Shepherd and Wedderburn’s rural disputes team has shared key insights into resolving common problems through a series of coffee break-style webinars. These 15-minute sessions with our rural experts discuss topical issues such as car parking, wildlife crime, access rights and open water swimming.Open water and occupiers' liability
As wild swimming continues to enjoy a surge in popularity, our rural disputes experts Stephanie Hepburn and Elaine Brailsford look at the duties owed by land owners and occupiers to members of the public accessing their open water on their land.
Please see below for a written article by Stephanie on this topic, and please note that you can access a pdf version of this article here.
With more people than ever participating in open water, or wild, swimming, careful thought has to be given as to any duties owed by owners or occupiers towards those using water on their land for open water swimming, and we will consider these duties in this short article.
Under the Occupiers Liability (Scotland) Act 1960, those occupying land owe a duty of care towards people coming on to that land. The occupier is the person having control of the land – often the landowner, but it may be the tenant or a contractor. The level of the duty owed is the level which it is reasonable to foresee will be needed so that people do not suffer injury or damage, and what is reasonable depends on the circumstances of each case.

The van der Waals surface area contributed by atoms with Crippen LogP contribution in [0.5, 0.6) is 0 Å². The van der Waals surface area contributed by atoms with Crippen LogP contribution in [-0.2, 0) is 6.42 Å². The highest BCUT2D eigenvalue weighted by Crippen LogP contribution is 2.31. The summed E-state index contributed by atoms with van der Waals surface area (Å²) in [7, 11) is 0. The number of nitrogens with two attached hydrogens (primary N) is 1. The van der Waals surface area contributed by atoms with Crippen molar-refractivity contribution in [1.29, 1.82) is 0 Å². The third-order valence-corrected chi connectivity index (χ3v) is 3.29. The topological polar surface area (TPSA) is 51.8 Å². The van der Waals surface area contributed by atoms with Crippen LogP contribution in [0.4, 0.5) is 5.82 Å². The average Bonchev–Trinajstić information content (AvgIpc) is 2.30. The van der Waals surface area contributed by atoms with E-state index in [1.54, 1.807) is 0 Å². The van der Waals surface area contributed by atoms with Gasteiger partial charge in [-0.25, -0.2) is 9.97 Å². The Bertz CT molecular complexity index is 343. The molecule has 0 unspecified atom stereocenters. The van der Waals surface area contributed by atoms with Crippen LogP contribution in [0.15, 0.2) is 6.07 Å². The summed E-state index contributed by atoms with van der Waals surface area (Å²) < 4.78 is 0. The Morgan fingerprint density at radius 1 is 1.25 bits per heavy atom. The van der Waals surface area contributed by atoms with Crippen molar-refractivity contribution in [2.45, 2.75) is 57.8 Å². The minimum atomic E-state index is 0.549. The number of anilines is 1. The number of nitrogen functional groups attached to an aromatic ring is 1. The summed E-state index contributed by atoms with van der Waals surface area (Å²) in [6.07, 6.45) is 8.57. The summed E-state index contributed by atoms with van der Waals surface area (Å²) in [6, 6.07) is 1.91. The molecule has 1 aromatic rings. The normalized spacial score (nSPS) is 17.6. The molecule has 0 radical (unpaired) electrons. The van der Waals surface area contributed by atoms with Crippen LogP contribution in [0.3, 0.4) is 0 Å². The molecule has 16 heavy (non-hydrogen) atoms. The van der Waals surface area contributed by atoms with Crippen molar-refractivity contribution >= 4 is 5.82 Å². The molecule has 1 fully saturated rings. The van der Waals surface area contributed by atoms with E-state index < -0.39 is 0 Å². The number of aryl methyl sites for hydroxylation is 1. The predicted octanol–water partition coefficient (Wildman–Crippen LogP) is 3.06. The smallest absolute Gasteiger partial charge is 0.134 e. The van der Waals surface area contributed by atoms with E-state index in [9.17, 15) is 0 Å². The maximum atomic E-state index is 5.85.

Occupiers of land posing a greater-than-usual risk to third parties need to take extra care, and this often includes rural land which is subject to the right to roam provisions in the Land Reform (Scotland) Act 2003. The case of Craig Anderson v John Imrie and Antoinette Imrie in 2007 reinforced this. Mr and Mrs Imrie were sued for breach of their duty of care as occupiers of their farm when a young boy was seriously injured on the property after being crushed by a heavy gate. Mrs Imrie was found to be in loco parentis; she was aware that the farm was a dangerous place for children and she should have foreseen that the boy could get injured if he interfered in some way with the gate and was not adequately supervised. Mrs Imrie was found to have failed her duty of care. Our full article on the case can be found here.
This case highlights how important it is in the rural sector generally to take steps to keep property or land adequately secured, maintained and repaired. Measures that can be taken may include putting relevant warnings or protections in place, carrying out risk assessments and checking the condition of fences and gates, ensuring where possible that gates are secured in a way that means they cannot be opened by animals or children.
Any duty on occupiers does not apply to dangers inherent in the ordinary, familiar features of the landscape, whether these are natural or man-made. In the countryside, there are physical features that may be injurious to careless people or to young children against which it is impossible to guard by protective measures, and an occupier is not expected to take proactive steps in relation to every possible risk. For example, in a 2007 case, the court found there to be no liability where an occupier failed to erect a fence between a bench and a cliff top.